TM: An average day as a rehabilitation assistant for animals is very dynamic. I do a lot of clerical work such as returning phone calls, emails and scheduling. But I am also very hands on in the rehab process.
I restrain the animal for initial assessment and help run the rehab session alongside our physical therapist. During a typical rehab session we provide the animal with passive range of motion, massage, stretching and cold laser therapy which promotes pain relief and quickens healing time. We also assist our patients in a variety of strengthening exercises in the gym.
One of my favorite strengthening treatments is hydrotherapy. Our underwater treadmill utilizes the physics of water to provide a perfect blend of low impact and high resistance training for our patients. We work mostly with dogs that are recovering from surgery or older dogs experiencing weakness and mobility issues. Rehabilitation has taught me the nuances of animal behavior and how to better decipher pain and discomfort.
In order for our treatment to be beneficial it is important that the dog be relaxed and comfortable in our care. Learning to be patient and receptive to others pays off in the animal world just like it does in daily life!
LRW: Indeed! What a great variety of cutting edge animal rehab therapies. You have quite a skill set for the job. May I ask, what are some of your future career plans or goals?
TM: I would someday love to open my own rehabilitation business for either wildlife or domestic pets.
LRW: Definitely! Please be sure to keep me posted on this so I may do a follow up blog on this. Thank you. May I ask, what impact did your art classes at Pastimes make?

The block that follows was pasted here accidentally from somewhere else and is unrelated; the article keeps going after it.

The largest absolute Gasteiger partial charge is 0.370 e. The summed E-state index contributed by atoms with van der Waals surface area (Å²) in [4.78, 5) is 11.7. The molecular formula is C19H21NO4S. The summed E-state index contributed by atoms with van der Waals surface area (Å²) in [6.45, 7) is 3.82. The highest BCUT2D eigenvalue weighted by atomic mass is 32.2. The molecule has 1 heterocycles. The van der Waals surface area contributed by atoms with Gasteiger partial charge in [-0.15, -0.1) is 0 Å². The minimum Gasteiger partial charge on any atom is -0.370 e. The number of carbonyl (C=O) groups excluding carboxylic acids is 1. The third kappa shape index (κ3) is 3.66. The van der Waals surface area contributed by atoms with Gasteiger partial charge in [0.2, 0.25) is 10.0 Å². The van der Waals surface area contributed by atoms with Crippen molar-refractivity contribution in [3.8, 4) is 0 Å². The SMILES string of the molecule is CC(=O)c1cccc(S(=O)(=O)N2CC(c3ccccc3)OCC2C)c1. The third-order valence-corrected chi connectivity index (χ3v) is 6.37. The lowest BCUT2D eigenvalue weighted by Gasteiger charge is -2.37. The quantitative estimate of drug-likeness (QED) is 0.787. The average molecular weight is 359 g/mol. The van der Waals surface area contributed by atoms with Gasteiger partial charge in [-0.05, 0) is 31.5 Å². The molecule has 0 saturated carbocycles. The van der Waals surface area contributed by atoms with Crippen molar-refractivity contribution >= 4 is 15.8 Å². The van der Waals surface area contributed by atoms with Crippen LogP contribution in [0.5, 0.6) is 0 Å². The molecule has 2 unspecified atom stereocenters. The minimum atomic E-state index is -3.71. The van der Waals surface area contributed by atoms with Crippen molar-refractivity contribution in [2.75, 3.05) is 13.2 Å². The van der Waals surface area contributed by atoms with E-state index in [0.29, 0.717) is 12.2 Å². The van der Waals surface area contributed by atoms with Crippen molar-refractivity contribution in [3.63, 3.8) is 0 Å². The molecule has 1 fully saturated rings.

TM: Pastimes equipped me with the tools to express myself creatively. Having a formal background in both drawing and painting technique took my creative expression to new levels. Pastimes inspired a confidence within me to continue my education in art. I went on to attend summer art programs during high school and I even attempted a double major in art and biology while attending UC Santa Cruz. Art is now woven into the fabric of my being and will always be an essential outlet for my self-expression. I am forever grateful to Pastimes and Linda for igniting my love of art and the process behind it.
LRW: Your words touched my heart, Taylor. It was an honor teaching you, and so rewarding to hear that you even considered a double major in art and biology. May you continue to find joy in expressing yourself through drawing and painting. xoxo
As you know, art can touch people’s lives, bringing happiness and hope. For example, Pastimes For A Lifetime partners with CoachArt.org to provide free art classes and piano lessons for families impacted by childhood chronic illness. Is there a charity you or your family are fond of or support, that you might like my readers to learn more about?
TM: There is an organization called A Window Between Worlds which provides those who have been impacted by violence or trauma a safe atmosphere to create art and experience the healing elements of creative expression.
LRW: I’m so glad to learn about them and their good work. I hope my readers will consider learning more and possibly supporting them. In closing, do you have a favorite quote, mantra or process that you find inspiring or helpful when faced with a creative block or frustration, that you would like to share with my readers?
TM: One of the best ways for me sort things out when I am frustrated or unclear is through daily journaling. Writing is a great way to get to know your self and clarify the jumble of thoughts stored in our mind.
A mantra that I am currently using is: [Tweet “I find peace in this present moment.”]
LRW: A beautiful mantra, indeed. Taylor it was a pleasure interviewing you for the blog and learning of your remarkable accomplishments with animals. You are a beautiful spirit. I treasure our relationship elevating from teacher/student to friend.